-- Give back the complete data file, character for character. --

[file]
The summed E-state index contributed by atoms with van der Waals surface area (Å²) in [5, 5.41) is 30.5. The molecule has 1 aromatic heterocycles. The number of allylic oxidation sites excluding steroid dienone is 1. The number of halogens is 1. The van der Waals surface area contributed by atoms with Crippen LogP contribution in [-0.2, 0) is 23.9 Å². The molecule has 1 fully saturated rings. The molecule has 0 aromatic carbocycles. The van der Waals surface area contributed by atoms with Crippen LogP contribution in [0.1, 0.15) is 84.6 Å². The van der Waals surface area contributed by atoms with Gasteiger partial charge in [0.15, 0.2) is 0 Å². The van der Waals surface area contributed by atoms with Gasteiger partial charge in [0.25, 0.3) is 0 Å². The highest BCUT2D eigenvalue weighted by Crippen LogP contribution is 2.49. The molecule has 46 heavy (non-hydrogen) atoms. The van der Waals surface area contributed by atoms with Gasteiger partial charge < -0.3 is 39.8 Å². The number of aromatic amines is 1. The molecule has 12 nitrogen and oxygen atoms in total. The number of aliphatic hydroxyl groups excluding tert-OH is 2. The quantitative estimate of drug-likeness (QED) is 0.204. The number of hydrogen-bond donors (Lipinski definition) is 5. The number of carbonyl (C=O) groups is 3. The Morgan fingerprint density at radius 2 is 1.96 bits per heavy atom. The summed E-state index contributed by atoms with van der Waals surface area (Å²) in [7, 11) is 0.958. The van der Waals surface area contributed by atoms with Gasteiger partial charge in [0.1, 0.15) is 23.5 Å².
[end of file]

The summed E-state index contributed by atoms with van der Waals surface area (Å²) in [5, 5.41) is 30.5. The molecule has 1 aromatic heterocycles. The number of allylic oxidation sites excluding steroid dienone is 1. The number of halogens is 1. The van der Waals surface area contributed by atoms with Crippen LogP contribution in [-0.2, 0) is 23.9 Å². The molecule has 1 fully saturated rings. The molecule has 0 aromatic carbocycles. The van der Waals surface area contributed by atoms with Crippen LogP contribution in [0.1, 0.15) is 84.6 Å². The van der Waals surface area contributed by atoms with Gasteiger partial charge in [0.15, 0.2) is 0 Å². The van der Waals surface area contributed by atoms with Gasteiger partial charge in [0.25, 0.3) is 0 Å². The highest BCUT2D eigenvalue weighted by Crippen LogP contribution is 2.49. The molecule has 46 heavy (non-hydrogen) atoms. The van der Waals surface area contributed by atoms with Gasteiger partial charge < -0.3 is 39.8 Å². The number of aromatic amines is 1. The molecule has 12 nitrogen and oxygen atoms in total. The number of aliphatic hydroxyl groups excluding tert-OH is 2. The quantitative estimate of drug-likeness (QED) is 0.204. The number of hydrogen-bond donors (Lipinski definition) is 5. The number of carbonyl (C=O) groups is 3. The Morgan fingerprint density at radius 2 is 1.96 bits per heavy atom. The summed E-state index contributed by atoms with van der Waals surface area (Å²) in [7, 11) is 0.958. The van der Waals surface area contributed by atoms with Gasteiger partial charge in [0.1, 0.15) is 23.5 Å².